Fashion 101: Selling Your Collection to Retail Buyers

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Today’s post is actually a summary of a fantastic new online fashion course offered by a new company called Mastered. I met Sally many years ago when she was a buyer for Barneys. With over a decade of buying and industry experience under her belt, she has created a course on Mastered entitled Selling Your Collection to Retail Buyers.

I’m familiar with selling collections to retail buyers and IT IS VERY HARD. Thankfully my company is now represented by Rainbowwave, one of the industry’s best sales agencies, so we don’t have to deal with many sales at this time. But I have had to do it and I can attest that the lessons Sally has created are an excellent tool for someone with a brand who wants to attract buyers of boutiques and department stores.

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The course is divided into four steps, so I’ve compiled a short summary of each step, and Sally has provided a top tip for each part of the process.

1. Introduction to Buying. This section covers the buying terms you need to know (lots of good stuff on there!), the buying calendar, and how to create a hit list of the retailers you would like to target. “It is vital to get a strong grasp of the buyers role so you can better understand the way they work and when they purchase. It is also key that you gain a knowledge of the retail industry as a whole so you can stay up to date with what is going on, such as stores opening, closing, new competition, innovations, etc… Make sure that you have curated a focused and realistic store “hit list” – a list of the stores you most want to be in. You can only do this by visiting stores. therefore I strongly suggest you get your trainers on and hit the streets – seeing things for yourself, there is no replacement for this!”

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2. Pre-Approach. This section starts off by covering your branding strategy, which is really important. It includes identifying the adjectives that best describe your company’s values (see the chart above), how to create a pen portrait of your consumer, and defining your USP. Then you move on to the all important selling tools, which are the linesheet, lookbook, and press book. I love that Sally puts the importance on the line sheet and not the lookbook – expensive photoshoots are not always necessary for a new brand. “It is vital to develop a tight and focused brand in order to be a success in this challenging marketplace. I would strongly advise that you develop a focused DNA for your brand. This DNA will then help you communicate every message of your brand, from the development of line sheets to the tone of voice on your company website. Also through the development of your brand DNA you will be able to get a clearer picture of your true competitors and potential development strategies.”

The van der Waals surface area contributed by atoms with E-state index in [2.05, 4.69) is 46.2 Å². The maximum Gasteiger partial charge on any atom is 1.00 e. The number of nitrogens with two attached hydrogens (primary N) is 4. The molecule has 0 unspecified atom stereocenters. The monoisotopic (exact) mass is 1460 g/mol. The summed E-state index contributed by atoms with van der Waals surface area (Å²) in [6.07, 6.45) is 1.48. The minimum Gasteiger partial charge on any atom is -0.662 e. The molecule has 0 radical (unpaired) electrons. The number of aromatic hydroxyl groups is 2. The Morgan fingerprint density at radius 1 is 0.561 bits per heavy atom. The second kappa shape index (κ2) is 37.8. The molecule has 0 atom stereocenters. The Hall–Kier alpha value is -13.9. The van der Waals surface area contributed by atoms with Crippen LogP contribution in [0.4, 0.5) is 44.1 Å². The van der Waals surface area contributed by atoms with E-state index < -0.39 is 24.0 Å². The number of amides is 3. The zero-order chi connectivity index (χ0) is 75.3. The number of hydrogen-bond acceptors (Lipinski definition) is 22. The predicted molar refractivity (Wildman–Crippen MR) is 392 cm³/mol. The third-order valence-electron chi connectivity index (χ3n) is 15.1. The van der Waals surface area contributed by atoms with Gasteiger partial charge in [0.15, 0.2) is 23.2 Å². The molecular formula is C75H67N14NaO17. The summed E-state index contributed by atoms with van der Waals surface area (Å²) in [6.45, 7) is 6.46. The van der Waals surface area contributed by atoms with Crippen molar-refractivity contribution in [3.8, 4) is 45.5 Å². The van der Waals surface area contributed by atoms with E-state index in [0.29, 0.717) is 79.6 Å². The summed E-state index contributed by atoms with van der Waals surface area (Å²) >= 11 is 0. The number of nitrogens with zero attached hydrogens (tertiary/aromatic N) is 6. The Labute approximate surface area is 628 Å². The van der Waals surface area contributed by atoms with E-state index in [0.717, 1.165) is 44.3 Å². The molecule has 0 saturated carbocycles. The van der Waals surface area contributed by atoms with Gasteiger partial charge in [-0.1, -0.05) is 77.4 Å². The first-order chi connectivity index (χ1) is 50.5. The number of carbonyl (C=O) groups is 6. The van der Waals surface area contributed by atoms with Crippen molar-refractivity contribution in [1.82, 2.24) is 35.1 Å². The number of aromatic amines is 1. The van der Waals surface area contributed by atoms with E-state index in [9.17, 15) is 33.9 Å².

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3. Approaching Buyers. This section of the course identifies the ways to get your product in front of the buyers: directly, through tradeshows, or using a sales agent. She has some excellent tips on tradeshows, which are expensive but can be beneficial, only if done right and properly researched. “Make sure you know the buyers name, their history (perhaps where they used to work). Know the brands they currently buy in for their store/department. This will allow you to have an informed and directed conversation.”

4. Meeting Buyers. This last section covers what to do when you meet a buyer, and the follow up afterwards. “”Don’t be too pushy, have your current collection ready with a press book and line sheets. Let the buyer look through this at their own pace. Make sure you know your prices off by heart and are confident about them. Know your current stockists, competition and delivery window. Be informed. This will help you look focused and make the buyer confident about placing an order.”

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I should note that the course is very focused on the British market – so all the examples Sally gives are in the UK. That said, her techniques apply to most major fashion markets so you won’t have any trouble applying the information elsewhere, particularly in Europe or North America. The other thing is that I feel she may be a bit too optimistic about the likelihood of a buyer actually getting back to you. This is a harsh reality of the fashion industry – even if you have created a very on-brand wishlist of stores and you have contacted them in the right way with the correct information, I think you are very, very lucky if 10% actually respond to your email (and don’t get me started on the number that actually buy…) But you have to start somewhere! If you are a young brand looking to get your product into stores, this course will be an excellent resource to help you get your product to market, and well worth the money.

Selling Your Collection to Retail Buyers, online course by Sally Heale on Mastered. $195.

Further reading:
Fashion 101: What does a Buyer Do? Part 2
Fashion 101: What does a Buyer Do? Part 1
Fashion 101: How to Find a Manufacturer
Ask Alexandra: How Fashion Pricing Works
Fashion 101: How do Designers Get Fabrics?
Ask Alexandra: How Do I get Exclusive Fabric?
Ask Alexandra: Starting a Luxury Goods Company